Home » Blog » Journals and Letters week 50: Mother Theodore and Summit City

Journals and Letters week 50: Mother Theodore and Summit City

The finish line

We are fast approaching the end of our year of reading “Journals and Letters” and I offered to write one more time. Truth be told it was only a few pages of reading, so I knew it would be one of the easier assignments. I was delighted when I began reading, because this short passage began with an explanation of how Mother Theodore and her dear friend, Reverend Julian Benoit, worked together to start a school in the Fort Wayne (Indiana) area.

Connection to Fort Wayne

In 2017 my husband had a work opportunity in Fort Wayne. Not wanting to leave the Sisters of Providence’s employment, I was fortunate that my boss at the time, Sister Ann Casper, SP — coincidentally a native of Fort Wayne — allowed me to work remotely from home. (The Sisters of Providence were obviously way ahead with their “work from home” policy as it was three years before the whole world caught on due to the pandemic.) We eventually moved back to the area in 2019 just in time to be sent home with the rest of the world.

The City of Churches

The statue of Saint Mother Theodore Guerin outside the Cathedral of the Immaculate Conception in Fort Wayne

I knew Mother Theodore had a history in Fort Wayne — also nicknamed Summit City and The City of Churches — but I had never really done a deep dive into what that was. One day I was driving in downtown Fort Wayne and passed the Cathedral of the Immaculate Conception.  You can imagine my surprise when I spied the same statue of Mother Theodore, sculpted by Teresa Clark, that we have right here at the Woods! I remember feeling so warmly welcomed to see her in my new hometown. It was like running into a friend you haven’t seen in a while.

A few weeks later with my mother in tow, I visited the Cathedral where I learned that not only was there a statue outside, but on Oct. 16, 2009 they actually rededicated a downtown chapel next to the Cathedral in her honor. You can see some of the photos I took on that visit at the end of this blog post.

Reading about Reverend Benoit in today’s “Journals and Letters” segment was very touching. He and Mother Theodore made a great team. He was a man who possessed “constant generosity and kind consideration.” When the sisters needed to expand their building he even “contributed $5000 from his own resources.” How blessed were the Sisters of Providence to work with someone who shared their passion. And how nice it must have been after struggling for so long financially to have that one worry taken away. After enduring so many struggles with people meant to support her, it must have been refreshing for Mother Theodore to finally work with a person of his character.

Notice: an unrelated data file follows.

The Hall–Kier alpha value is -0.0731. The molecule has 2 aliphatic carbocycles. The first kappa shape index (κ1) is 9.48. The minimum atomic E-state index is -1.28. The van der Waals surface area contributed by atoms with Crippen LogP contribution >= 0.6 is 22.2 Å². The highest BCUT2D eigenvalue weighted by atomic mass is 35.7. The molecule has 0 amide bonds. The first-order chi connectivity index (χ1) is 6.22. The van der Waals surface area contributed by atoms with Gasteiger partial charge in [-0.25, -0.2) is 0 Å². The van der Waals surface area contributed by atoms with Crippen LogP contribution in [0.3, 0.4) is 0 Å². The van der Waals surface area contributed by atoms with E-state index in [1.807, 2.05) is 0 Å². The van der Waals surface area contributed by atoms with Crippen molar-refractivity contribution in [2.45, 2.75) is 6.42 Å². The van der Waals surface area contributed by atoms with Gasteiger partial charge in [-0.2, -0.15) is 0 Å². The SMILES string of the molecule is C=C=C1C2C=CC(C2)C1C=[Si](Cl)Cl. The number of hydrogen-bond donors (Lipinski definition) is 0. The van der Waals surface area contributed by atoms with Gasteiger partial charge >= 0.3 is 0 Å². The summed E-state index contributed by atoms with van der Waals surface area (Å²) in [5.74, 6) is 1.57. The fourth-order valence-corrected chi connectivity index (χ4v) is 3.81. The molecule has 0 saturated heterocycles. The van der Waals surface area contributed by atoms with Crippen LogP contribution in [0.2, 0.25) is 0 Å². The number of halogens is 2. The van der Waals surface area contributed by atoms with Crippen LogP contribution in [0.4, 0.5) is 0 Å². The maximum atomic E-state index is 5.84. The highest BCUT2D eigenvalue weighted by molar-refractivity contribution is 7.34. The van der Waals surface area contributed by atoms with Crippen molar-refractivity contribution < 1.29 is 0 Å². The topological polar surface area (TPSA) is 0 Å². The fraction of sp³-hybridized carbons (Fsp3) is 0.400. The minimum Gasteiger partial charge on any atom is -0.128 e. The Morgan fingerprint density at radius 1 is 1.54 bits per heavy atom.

About Sister St. Francis

This section ends with yet another beautiful letter Mother Theodore wrote shorty after the death of her beloved Sister St. Francis, this one to Reverend Benoit. The raw emotion again shows the depth of her love for this great woman whom she so revered. She once again referenced the fact that she placed Sister St. Francis far above her in the way she lived her faith. I think it is interesting that we read the words of the woman who actually became a saint write so fervently about someone who possessed what she saw as saint-like characteristics.

Side note

We have many Sisters of Providence originally from the Fort Wayne area, presumably due to the presence of the school that was established by Mother Theodore. Along with Sister Ann Casper, I know of Sister Donna Butler, Sister Rita Clare Gerardot, Sister Mary Ann Fox, Sister Linda Kaliker and Sister Carol Lindly. In fact, I had the pleasure of driving Sister Donna’s brother, Steve, to visit his beloved sister at Saint Mary-of-the-Woods several times over the two years I lived in Fort Wayne.

While I was at a gathering once, shortly after I moved to Fort Wayne, I mentioned where I worked. A new friend of mine said that her aunt was a Sister of Providence. Although she died several years ago, Sister Ann remembered her when I asked. Small world or Providence? I think you know the answer.


Your turn

What do you think Mother Theodore would say about herself becoming a saint? Do you think she would have liked it?

Have you ever connected with someone over a random fact when you least expected it? How have you experienced Providence?

Next week: page 433 to page 439

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Mary Riley

Mary Riley

Mary Riley is director of operations for White Violet Center for Eco-Justice, a ministry of the Sisters of Providence at Saint Mary-of-the-Woods. Prior to her current role, she served as the marketing manager for some ministries of the Sisters of Providence including White Violet Center for Eco-Justice and the Volunteer Services.

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  1. Avatar S. Connie Kramer on September 18, 2021 at 10:23 am

    Wonderful blog Mary!

  2. Avatar Jeannie Smith on September 18, 2021 at 10:40 am

    Thanks Mary. It is wonderful the way the Providence Community feels the presence of all who have gone before, paving the way. Our history is a living one!

  3. Avatar Barb Kovats Tuttle on September 18, 2021 at 7:58 pm

    Thanks, Mary. I lived in Ft. Wayne from ages 3 to 16 – and I attended the aspirancy at the Woods my freshman and sophomore years. Prior to that, I attended St. Jude School, which was run by the SPs. Since I now live in Florida and only infrequently get back to FW, I didn’t know about the statue of St. Mother Theodore. Will be sure to go see it next time I’m up there!

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